Black Rat Snake
The Black Rat Snake (Pantherophis alleghaniensis) is a large non-venomous colubrid species of snake. They are also called the Eastern Rat Snake, pilot snake, chicken snake, and Alleghany black snake. Juveniles will appear lighter in color, grey with dorsal blotches. As they age, they will darken in color and the blotches will fade. Their bellies are peppered black and white, and they have a white throat and chin.
Origin: -Eastern United States
-found in fields, woodlands, farmlands, and in suburban communities
Size: -Average size is 1 to 2 m (3.5 to 7 ft.)
-Black Rat Snakes feed on rodents, amphibians, birds, and even eggs. They use
constriction to suffocate their prey.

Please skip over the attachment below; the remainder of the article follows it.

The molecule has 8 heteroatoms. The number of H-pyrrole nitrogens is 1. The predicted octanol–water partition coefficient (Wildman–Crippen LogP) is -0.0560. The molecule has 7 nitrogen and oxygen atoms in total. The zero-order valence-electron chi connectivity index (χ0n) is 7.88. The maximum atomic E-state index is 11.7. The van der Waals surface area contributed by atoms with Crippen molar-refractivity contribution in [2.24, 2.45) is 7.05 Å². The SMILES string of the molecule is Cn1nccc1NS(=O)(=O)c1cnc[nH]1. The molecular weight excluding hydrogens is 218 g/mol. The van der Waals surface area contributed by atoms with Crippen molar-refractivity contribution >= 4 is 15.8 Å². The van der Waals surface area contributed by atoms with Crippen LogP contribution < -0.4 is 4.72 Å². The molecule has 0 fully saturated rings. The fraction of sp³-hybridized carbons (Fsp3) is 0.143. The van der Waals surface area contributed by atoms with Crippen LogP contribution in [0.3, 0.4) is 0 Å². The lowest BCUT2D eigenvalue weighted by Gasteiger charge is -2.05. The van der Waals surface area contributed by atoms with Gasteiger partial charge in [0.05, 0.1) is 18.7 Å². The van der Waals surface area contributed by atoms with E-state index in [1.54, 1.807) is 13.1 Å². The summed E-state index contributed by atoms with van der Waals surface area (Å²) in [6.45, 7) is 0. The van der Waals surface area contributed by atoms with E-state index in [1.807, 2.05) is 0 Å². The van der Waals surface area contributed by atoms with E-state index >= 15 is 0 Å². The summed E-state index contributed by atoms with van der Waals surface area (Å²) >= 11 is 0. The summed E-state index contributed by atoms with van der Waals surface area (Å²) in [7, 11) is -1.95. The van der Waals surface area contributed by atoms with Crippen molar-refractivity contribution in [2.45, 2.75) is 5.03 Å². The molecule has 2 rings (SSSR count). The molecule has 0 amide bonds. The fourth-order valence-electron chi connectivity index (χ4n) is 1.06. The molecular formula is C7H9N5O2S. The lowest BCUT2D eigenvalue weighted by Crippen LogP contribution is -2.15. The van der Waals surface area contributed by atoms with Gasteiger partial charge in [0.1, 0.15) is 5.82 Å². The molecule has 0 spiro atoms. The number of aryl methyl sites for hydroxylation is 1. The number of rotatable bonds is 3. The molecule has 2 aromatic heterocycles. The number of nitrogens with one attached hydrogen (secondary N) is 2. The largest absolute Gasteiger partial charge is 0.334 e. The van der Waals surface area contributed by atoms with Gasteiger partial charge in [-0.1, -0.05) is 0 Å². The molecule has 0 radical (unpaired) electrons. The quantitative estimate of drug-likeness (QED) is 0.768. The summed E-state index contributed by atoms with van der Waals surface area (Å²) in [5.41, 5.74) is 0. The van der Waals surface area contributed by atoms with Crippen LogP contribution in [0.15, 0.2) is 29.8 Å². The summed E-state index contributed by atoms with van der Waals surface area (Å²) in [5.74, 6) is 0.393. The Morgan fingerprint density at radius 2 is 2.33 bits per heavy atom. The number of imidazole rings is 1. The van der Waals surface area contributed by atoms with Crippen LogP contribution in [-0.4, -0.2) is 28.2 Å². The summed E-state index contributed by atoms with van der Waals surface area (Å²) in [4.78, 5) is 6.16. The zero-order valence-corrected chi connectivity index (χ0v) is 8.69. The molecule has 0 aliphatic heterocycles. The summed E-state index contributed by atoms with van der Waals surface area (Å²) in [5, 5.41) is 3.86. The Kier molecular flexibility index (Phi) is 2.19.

-Black Rat Snakes are great swimmers and excellent climbers!
-Like many other colubrid species, they will emit a foul-smelling material (called "musk")
when they feel threatened.
-They brumate during the winter months.
Reproduction: -Breeding season is from May to late June.
-Males will go in search of females. They will fight any other males that may be
competition for the female.
-Females lay 5 to 19 eggs per clutch in late July.
-The incubation period lasts 60 to 65 days.
-The young will, typically, stay close to their hatching site for up to two years.
Lifespan: -Their lifespan in the wild is unknown, but in captivity they can live up to 34 years.